[0196] In another aspect, the invention provides Anti-KIR2DL1, 2 and/or 3 Antibodies characterized by the ability to compete with cross-reactive and/or neutralizing anti-KIR2DL1, 2 and/or 3 antibodies for binding to cognate KIR2DL1, 2 and/or 3s and/or to bind to the same antigenic determinant region/epitope as such known antibodies. The phrase “competes with” when referring to a particular monoclonal antibody (e.g. 1-7F9) means that the anti-KIR2DL1, 2 and/or 3 antibody competes with the referenced antibody or other molecule in a binding assay using either recombinant KIR2DL1, 2 and/or 3 molecules or surface expressed KIR2DL1, 2 and/or 3 molecules. For example, if an anti-KIR antibody detectably reduces binding of 1-7F9 to a KIR molecule normally bound by 1-7F9 in a binding assay, the anti-KIR antibody can be said to “compete” with 1-7F9. An anti-KIR Antibody that “competes” with 1-7F9 may compete with 1-7F9 for binding to the KIR2DL1 human receptor, the KIR2DL2/3 human receptor, or both KIR2DL1 and KIR2DL2/3 human receptors.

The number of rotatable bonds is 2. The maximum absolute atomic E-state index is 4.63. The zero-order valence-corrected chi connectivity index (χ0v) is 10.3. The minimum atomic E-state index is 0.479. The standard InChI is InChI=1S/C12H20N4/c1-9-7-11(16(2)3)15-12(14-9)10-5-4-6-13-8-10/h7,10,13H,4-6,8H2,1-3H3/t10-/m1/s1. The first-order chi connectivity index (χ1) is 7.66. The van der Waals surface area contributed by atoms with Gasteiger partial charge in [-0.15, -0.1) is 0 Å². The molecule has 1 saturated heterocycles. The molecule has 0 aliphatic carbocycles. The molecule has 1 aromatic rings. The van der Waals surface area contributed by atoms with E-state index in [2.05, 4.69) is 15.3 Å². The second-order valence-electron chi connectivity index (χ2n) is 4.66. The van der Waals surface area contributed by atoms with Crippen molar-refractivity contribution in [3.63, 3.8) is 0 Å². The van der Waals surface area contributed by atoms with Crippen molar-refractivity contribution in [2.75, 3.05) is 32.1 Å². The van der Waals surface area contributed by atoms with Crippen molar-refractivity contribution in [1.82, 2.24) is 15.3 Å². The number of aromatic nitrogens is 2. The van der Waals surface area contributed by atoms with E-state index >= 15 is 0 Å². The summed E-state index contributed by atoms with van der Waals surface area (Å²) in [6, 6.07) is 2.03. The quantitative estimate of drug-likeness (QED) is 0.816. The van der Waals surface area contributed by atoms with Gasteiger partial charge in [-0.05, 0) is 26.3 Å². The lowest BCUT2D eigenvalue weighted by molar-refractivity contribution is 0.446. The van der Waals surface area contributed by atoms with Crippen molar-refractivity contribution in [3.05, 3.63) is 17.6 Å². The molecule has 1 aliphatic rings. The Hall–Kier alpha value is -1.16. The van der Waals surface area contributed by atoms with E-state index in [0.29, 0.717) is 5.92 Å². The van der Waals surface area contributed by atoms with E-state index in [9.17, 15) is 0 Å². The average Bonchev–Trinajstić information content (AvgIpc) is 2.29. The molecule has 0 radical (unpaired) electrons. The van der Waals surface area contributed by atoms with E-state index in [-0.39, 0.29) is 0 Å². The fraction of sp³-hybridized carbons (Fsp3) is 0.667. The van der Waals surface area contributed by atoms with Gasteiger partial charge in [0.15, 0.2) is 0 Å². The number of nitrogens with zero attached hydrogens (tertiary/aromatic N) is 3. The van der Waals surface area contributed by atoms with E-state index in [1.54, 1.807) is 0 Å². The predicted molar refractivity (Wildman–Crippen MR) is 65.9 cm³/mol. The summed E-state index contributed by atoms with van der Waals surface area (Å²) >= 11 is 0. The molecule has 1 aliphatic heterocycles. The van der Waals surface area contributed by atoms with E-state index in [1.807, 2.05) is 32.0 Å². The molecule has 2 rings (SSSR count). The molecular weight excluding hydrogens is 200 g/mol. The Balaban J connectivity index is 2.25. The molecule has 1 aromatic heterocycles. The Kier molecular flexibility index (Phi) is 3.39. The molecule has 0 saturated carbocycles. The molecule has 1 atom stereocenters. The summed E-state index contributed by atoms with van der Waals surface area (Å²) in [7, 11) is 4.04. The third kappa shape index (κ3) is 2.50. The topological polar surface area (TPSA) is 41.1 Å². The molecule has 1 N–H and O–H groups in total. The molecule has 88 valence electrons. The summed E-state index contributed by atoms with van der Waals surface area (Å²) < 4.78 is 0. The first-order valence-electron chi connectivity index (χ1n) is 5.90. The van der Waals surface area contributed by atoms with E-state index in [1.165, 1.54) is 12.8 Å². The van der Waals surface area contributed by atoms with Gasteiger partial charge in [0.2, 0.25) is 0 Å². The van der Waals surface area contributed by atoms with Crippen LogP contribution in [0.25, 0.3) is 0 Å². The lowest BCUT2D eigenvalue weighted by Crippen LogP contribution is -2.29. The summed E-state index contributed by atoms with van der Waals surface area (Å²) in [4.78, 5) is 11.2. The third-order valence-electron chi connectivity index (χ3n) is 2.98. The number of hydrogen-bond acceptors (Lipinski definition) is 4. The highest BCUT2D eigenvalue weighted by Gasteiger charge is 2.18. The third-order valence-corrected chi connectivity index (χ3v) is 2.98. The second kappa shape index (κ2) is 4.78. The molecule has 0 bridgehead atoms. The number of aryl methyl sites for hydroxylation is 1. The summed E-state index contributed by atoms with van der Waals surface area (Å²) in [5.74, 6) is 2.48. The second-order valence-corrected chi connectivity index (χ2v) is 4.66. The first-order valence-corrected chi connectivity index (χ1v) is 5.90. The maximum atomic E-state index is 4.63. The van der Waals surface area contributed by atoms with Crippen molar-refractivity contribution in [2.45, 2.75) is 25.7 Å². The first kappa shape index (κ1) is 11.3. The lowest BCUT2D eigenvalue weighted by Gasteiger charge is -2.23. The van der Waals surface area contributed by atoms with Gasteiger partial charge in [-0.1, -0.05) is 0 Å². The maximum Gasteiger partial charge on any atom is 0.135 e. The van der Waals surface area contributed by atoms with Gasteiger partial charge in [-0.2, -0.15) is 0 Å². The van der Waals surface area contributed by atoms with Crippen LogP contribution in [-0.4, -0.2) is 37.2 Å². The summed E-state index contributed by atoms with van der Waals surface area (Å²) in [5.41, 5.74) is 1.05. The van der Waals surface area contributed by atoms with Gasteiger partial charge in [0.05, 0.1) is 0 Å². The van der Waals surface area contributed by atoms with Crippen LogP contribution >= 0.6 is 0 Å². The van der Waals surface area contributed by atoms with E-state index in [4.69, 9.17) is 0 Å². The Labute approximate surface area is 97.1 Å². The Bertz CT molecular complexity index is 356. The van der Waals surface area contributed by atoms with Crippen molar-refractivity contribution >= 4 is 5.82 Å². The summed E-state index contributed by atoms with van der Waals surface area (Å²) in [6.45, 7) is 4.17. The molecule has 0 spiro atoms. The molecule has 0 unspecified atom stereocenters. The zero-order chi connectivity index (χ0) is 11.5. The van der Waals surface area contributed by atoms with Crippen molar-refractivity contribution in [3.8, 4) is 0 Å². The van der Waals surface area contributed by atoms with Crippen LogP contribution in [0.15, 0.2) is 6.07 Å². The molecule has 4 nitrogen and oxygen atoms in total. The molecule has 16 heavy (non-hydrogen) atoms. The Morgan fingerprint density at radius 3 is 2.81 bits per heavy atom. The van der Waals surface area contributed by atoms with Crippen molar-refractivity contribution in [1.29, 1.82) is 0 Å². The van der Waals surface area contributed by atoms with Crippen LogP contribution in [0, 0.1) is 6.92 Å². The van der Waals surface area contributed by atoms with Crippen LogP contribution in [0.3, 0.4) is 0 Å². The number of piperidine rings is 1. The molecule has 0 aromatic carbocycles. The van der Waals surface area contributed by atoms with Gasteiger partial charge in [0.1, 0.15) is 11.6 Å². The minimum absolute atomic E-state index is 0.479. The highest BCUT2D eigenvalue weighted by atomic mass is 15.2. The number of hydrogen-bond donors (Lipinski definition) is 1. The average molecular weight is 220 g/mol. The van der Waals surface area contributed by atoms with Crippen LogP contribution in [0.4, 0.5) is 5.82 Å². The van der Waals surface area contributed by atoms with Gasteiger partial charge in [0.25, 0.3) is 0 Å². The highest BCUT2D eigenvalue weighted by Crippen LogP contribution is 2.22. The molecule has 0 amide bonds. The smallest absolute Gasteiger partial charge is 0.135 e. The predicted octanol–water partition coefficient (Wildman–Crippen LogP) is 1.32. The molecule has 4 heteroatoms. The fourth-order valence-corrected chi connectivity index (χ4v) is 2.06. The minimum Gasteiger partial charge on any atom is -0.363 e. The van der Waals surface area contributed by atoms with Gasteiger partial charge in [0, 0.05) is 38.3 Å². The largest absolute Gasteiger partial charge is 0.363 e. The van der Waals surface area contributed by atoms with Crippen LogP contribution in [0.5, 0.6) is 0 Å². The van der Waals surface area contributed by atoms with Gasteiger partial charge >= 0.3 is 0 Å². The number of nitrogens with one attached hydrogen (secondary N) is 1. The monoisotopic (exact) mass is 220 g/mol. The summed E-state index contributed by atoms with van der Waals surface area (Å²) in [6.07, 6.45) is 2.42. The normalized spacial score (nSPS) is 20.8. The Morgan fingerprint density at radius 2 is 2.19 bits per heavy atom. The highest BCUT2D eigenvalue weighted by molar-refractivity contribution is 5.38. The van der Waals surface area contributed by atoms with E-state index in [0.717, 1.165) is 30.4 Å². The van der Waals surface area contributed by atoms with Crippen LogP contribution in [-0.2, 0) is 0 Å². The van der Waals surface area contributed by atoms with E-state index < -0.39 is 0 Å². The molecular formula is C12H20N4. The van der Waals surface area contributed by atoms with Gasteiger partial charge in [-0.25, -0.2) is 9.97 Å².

[0197] Although often related, describing a protein in terms of competition with a reference binding protein versus the ability of the protein to bind to the same or substantially similar epitope as a reference protein in some cases imply significantly different biological and physiochemical properties. Competition between binding proteins implies that the test anti-KIR2DL1, 2 and/or 3 antibody binds to an epitope that at least partially overlaps with an epitope bound by an anti-KIR2DL1, 2 and/or 3 antibody or is located near enough to such an epitope so that such an anti-KIR antibody competes with known anti-KIR2DL1, 2 and/or 3 antibodies due to steric hindrance. An anti-KIR2DL1, 2 and/or 3 antibody may compete with a reference anti-KIR2DL1, 2 and/or 3 antibody, without binding to the same or similar epitope due to the large size of the antibodies. Such a competing anti-KIR2DL1, 2 and/or 3 antibody can be useful in blocking interactions associated with the same antigenic determining region as the reference anti-KIR2DL1, 2 and/or 3 antibody even though it binds a different antigenic determinant.